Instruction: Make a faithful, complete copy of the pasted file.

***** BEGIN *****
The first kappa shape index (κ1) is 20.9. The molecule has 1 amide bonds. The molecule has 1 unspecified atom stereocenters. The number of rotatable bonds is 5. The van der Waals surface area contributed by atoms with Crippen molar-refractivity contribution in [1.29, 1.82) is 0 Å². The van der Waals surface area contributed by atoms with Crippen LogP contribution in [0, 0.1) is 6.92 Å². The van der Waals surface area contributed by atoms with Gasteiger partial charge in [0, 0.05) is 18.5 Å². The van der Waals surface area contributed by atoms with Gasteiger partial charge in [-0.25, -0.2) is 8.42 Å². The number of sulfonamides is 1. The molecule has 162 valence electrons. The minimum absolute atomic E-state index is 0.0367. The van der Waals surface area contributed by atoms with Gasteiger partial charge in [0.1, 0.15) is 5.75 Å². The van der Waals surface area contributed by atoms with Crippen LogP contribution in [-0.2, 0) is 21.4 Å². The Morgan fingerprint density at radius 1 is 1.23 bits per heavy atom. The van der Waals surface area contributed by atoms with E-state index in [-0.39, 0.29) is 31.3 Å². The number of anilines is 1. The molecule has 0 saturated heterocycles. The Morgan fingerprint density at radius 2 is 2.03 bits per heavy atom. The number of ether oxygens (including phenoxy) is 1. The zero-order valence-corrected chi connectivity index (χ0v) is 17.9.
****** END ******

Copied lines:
The first kappa shape index (κ1) is 20.9. The molecule has 1 amide bonds. The molecule has 1 unspecified atom stereocenters. The number of rotatable bonds is 5. The van der Waals surface area contributed by atoms with Crippen molar-refractivity contribution in [1.29, 1.82) is 0 Å². The van der Waals surface area contributed by atoms with Crippen LogP contribution in [0, 0.1) is 6.92 Å². The van der Waals surface area contributed by atoms with Gasteiger partial charge in [0, 0.05) is 18.5 Å². The van der Waals surface area contributed by atoms with Gasteiger partial charge in [-0.25, -0.2) is 8.42 Å². The number of sulfonamides is 1. The molecule has 162 valence electrons. The minimum absolute atomic E-state index is 0.0367. The van der Waals surface area contributed by atoms with Gasteiger partial charge in [0.1, 0.15) is 5.75 Å². The van der Waals surface area contributed by atoms with Crippen LogP contribution in [-0.2, 0) is 21.4 Å². The Morgan fingerprint density at radius 1 is 1.23 bits per heavy atom. The van der Waals surface area contributed by atoms with E-state index in [-0.39, 0.29) is 31.3 Å². The number of anilines is 1. The molecule has 0 saturated heterocycles. The Morgan fingerprint density at radius 2 is 2.03 bits per heavy atom. The number of ether oxygens (including phenoxy) is 1. The zero-order valence-corrected chi connectivity index (χ0v) is 17.9.